We should never accept the results of an online search at face value, whether you are reviewing the results of a Google search or an online database offering access to court records. Due diligence requires a degree of care not readily apparent in the results a web site provides. We should always consider the human error factor and the search limitations on a particular site. There are three primary areas of consideration when reviewing and evaluating the results of an online court records database:

  1. The Search Mechanics. There are five search mechanics that we have to analyze;
  1. “Name Field” logistics. Are there wild cards? Is there a search help menu? If you get no hit by inputting first name, then last name, reverse the fields. Do not rush.
  2. “All Involved Parties” blocks. If a civil suit has multiple parties, either as plaintiff or defendant, you may not get any results on a full party name. Try first name(s) only. The New York statewide search on the civil index operates this way. There are others.
  3. “Multiple Case” types. Don’t rely on the “All” box for checking all courts. Check them one at a time if your due diligence requires it.
  4. The DOB Field. Run the name search with and without a DOB. You could possibly find a missing middle initial or an address previously unknown.
  5. Subject Notification. Does the state law applicable to the site you are searching require that the subject of your search be notified of your inquiry? If your investigation is sub-rosa this can ruin it. Such notifications are often found in driver record searches. The AOCFastCheck courts record system in Kentucky requires this.
  1. Analyze the Viewable Data. How fresh is it? Does the site tell you how often the court clerk updates the database? How far back does the data go; when did the county go online with its court indices? While searching is free on Indiana’s open access system, mycase.in.gov, it’s difficult to determine when each county court went online with their indices. However, the Indiana courts subscription service, www.doxpop.com, displays that information on its own page. Also, Doxpop gives us DOBs on defendants. The Odyssey database (the MyCase version) does not.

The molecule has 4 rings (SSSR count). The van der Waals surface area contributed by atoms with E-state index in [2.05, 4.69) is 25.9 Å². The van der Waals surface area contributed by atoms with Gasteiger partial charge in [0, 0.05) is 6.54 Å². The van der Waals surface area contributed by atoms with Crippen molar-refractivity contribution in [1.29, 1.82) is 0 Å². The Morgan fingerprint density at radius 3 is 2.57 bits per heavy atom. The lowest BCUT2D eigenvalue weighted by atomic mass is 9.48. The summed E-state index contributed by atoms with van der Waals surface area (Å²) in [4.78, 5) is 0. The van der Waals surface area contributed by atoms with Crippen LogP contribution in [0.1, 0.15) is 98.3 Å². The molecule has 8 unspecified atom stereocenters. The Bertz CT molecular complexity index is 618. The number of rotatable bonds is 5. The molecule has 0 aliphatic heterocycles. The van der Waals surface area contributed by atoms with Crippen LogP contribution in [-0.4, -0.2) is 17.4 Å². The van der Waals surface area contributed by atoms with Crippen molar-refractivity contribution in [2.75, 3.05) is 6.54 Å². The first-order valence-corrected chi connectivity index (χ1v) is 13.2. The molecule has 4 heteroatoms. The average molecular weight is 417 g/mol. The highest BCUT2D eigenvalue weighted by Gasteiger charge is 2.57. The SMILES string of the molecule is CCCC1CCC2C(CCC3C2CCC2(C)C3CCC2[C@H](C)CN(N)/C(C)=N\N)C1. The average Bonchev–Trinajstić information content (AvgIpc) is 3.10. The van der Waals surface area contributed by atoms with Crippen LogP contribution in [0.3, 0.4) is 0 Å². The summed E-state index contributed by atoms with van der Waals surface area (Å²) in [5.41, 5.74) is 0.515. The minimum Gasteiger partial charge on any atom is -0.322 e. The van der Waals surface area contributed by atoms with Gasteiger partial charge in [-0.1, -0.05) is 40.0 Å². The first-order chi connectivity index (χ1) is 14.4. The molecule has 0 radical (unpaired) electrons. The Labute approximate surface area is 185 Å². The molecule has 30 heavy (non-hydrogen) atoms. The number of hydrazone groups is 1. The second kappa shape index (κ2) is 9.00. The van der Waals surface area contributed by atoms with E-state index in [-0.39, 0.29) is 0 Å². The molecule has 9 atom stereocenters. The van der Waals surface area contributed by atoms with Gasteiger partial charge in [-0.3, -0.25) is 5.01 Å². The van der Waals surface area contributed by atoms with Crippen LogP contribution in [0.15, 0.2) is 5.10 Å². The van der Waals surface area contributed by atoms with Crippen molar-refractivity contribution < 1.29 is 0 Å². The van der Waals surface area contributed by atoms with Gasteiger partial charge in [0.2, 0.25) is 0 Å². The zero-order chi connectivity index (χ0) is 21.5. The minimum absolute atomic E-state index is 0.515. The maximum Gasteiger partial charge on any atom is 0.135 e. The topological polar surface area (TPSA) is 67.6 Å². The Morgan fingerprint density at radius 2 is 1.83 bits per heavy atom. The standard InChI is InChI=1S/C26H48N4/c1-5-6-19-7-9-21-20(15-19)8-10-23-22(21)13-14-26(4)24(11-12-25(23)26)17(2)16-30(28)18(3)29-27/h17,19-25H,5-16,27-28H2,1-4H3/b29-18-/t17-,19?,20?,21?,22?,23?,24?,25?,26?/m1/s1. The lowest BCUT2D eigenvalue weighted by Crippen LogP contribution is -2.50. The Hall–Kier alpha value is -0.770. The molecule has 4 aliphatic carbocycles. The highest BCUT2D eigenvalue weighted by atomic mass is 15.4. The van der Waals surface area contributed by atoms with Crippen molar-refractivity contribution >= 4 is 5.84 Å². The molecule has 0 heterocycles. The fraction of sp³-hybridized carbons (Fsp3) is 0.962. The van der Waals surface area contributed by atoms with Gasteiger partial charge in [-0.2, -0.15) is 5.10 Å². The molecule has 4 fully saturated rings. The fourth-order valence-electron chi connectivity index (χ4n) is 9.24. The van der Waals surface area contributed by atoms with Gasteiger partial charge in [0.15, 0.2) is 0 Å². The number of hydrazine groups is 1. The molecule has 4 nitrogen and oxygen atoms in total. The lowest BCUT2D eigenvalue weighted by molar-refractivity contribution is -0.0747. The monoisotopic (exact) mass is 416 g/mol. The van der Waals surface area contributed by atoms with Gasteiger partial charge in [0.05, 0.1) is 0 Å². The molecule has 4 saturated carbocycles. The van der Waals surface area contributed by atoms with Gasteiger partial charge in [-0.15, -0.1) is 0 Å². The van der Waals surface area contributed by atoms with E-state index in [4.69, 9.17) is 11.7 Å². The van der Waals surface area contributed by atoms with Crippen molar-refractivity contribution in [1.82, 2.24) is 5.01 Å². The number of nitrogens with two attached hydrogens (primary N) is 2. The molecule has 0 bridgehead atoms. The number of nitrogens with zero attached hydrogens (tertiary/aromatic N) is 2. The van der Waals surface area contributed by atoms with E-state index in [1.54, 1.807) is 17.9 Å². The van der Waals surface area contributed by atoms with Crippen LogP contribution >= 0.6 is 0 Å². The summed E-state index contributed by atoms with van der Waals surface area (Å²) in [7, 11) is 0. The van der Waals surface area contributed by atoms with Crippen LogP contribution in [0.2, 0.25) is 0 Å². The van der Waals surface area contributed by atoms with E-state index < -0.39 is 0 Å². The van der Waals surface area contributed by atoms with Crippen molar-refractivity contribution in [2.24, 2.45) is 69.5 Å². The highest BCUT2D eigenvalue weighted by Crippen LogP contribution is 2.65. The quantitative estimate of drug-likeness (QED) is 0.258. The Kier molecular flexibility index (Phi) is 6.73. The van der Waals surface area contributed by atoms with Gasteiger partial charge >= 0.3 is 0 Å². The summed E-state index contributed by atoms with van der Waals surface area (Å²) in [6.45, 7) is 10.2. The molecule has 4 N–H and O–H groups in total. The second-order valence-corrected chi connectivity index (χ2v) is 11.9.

2. Analyze the Disclaimer. Please read. It may not be just the standard boilerplate language, “Mistakes aren’t our fault…” The online court databases are not official court records. We all know that. But what else is that disclaimer telling us? For example, federal rules governing strict due diligence in background checks for employment purposes may require a visit to the court house.

A valuable resource for public record research is BRB Publications, which publishes “The Sourcebook to Public Record Information.” You can find links to all available court databases, federal and state, through an online subscription (at a reasonable annual fee). In addition to offering numerous research publications, BRB publishes a newsletter with regular updates on developments in not only access to the courts, but on changes in state laws that impact, usually adversely, our access to public record information. In the interest of full disclosure I extend thanks to publisher Mike Sankey and BRB’s Winter 2015 newsletter, “The Public Record Update,” for the reminders on the mechanics of court records research.

Another valuable book you can get at a good price from BRB is Cynthia Hetherington’s “The Guide to Online Due Diligence Investigations,” published by BRB. Cynthia is a well-known and sought-after trainer in law enforcement and private investigation circles on how to use traditional and social media resources for investigations. Her web site is at www.hetheringtongroup.com.

When you need accurate facts call Trace Investigations at 800-310-8857.